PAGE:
STOCKHOLM (Reuters) - Ericsson (ERICb.ST) stirred recovery hopes on Friday by beating quarterly profit expectations, lifting the mobile equipment maker’s battered shares as cost-savings started to kick in.
After a broad restructuring and clear out of top management, the Swedish firm is now tackling falling spending on networks by telecoms operators and weak demand in emerging markets.
Ericsson, which competes with Huawei [HWT.UL], Nokia (NOKIA.HE) and ZTE (000063.SZ), said it expected the Chinese market to decline further due to lower 4G investments, but momentum was positive in North America, its biggest market.
“Last year we put a new strategy in place aiming at turning around performance and reaching a 10 percent operating margin,” Chief Executive Borje Ekholm said on a conference call.
“We feel we are tracking well on delivering on that.”
Ekholm still has work to do as its operating margin was -0.7 percent versus a goal of at least 10 percent by 2020 and at least 12 percent beyond 2020.
However, Ericsson’s first-quarter gross margin, excluding restructuring charges, jumped to 35.9 percent from an adjusted gross margin of 29.9 percent in the previous quarter and was well above the analysts’ consensus forecast of 32.1 percent.
Ericsson has said it will attain gross margins of 37-39 percent by 2020.
Half the margin improvement came from costs savings and a third was tied to the ramp-up of its 5G-ready Ericsson radio system platform, which is key to winning network upgrade deals, Chief Financial Officer Carl Mellander told Reuters.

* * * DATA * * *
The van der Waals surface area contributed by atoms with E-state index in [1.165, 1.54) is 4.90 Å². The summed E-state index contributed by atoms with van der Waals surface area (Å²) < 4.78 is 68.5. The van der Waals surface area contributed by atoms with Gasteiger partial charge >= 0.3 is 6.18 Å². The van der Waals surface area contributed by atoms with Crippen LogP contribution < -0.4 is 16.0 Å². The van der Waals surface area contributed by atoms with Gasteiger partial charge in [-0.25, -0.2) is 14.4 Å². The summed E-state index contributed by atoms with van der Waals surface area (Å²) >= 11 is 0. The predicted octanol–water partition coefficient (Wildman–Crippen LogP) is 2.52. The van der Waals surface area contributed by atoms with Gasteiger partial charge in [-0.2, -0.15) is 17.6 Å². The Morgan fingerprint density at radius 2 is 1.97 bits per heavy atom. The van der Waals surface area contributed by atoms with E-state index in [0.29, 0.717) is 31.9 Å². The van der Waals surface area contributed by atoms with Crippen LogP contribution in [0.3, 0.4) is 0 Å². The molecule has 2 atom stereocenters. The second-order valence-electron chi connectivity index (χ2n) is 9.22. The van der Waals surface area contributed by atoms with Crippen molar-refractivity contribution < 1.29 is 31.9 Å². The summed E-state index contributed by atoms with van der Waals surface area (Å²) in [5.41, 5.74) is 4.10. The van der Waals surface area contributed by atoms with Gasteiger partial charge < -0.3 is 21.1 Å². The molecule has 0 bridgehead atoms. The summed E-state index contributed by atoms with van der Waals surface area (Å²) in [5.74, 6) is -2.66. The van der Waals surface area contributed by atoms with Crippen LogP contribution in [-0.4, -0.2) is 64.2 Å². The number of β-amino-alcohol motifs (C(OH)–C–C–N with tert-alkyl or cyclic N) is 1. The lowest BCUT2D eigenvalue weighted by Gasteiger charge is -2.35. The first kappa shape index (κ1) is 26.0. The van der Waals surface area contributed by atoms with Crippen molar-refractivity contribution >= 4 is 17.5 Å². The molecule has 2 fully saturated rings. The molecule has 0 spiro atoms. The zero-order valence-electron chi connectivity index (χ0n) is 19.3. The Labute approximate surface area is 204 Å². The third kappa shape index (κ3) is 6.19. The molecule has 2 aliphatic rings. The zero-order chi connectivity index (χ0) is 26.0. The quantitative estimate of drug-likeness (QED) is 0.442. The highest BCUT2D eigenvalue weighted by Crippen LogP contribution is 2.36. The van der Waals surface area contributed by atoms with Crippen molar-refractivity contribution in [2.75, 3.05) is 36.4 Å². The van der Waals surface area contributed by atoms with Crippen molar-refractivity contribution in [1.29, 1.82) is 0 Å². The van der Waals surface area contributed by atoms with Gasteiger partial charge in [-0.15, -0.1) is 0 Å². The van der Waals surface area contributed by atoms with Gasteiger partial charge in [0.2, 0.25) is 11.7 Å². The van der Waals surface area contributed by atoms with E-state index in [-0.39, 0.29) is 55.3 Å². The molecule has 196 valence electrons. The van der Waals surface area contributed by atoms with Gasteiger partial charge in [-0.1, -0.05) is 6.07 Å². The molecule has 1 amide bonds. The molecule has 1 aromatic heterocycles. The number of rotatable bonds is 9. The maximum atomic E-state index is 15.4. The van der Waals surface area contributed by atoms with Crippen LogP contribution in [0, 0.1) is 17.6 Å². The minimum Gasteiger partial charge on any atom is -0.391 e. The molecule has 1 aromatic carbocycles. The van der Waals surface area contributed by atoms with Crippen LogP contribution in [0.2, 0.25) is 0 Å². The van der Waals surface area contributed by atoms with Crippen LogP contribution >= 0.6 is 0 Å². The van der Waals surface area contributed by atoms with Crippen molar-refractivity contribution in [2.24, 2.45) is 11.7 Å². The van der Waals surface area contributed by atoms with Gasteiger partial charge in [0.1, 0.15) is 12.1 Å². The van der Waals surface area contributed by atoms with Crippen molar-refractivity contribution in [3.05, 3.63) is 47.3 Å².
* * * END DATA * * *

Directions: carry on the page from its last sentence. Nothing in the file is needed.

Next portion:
Ericsson stock was the top performer on the pan-European STOXX 600 index, recovering to levels last seen in 2016, when it suffered a string of disppointing earnings reports leading to the firing of its former CEO last year and a big restructuring.
It said it had cut its workforce by more than 3,000 over the quarter and has now slashed 18,000 jobs since since July.
In Stockholm, its shares traded up as much as 18 percent. At 1215 GMT, the stock was at 65.14 crowns, while Finland’s Nokia (NOKIA.HE), which reports on Thursday, gained 3.5 percent.
Ericsson’s quarterly loss fell to 0.3 billion crowns ($36 million) from 11.3 billion a year earlier and beat a mean forecast of a 2.4 billion loss in a Reuters analyst poll.
The company also said it made good progress in addressing poorly performing customer contracts in managed services.
Sales fell 6 percent in North America, but were up 6 percent on a currency-adjusted basis. Europe and Latin America was up 7 percent, with most of that growth coming in Latin America.
Ericsson and Nokia could also stand to benefit from a showdown between the U.S. government and Chinese telecom suppliers. ZTE was hit this week by a U.S. ban on exports by the Commerce Department over Iran sanctions violations. Both ZTE and telecom equipment market leader Huawei, also of China, face attacks from U.S. politicians on national security grounds.
In its digital services business, which helps telecom operator customers cut costs by moving to cloud and software-based services, gross margin leapt to 41.4 percent from negative 25.5 percent a year ago, excluding restructuring costs.
Digital services operating loss fell to 2.0 billion crowns from 8.8 billion crowns.
Ericsson’s annual run rate for cost-savings reached around 8.5 billion crowns in the quarter and it is on track to reach a target of at least 10 billion by mid-2018.
As these flow through to the bottom line, Ericsson will rely less on new expense cutting programs, Ekholm said.
“The big jump in profitability provides evidence that Ericsson’s efforts at cost reduction, addressing loss-making contracts and investing in R&D is paying off,” said Liberum analyst Janardan Menon, who has a “neutral” rating on the stock.
Redeye financial analyst Greger Johansson, who said he plans to raise his forecasts, said Ericsson’s gross margin is typically better in the first than other quarters, so the question is how sustainable these improvements would be.
Reporting by Olof Swahnberg and Helena Soderpalm; writing by Eric Auchard, Editing by Alexander Smith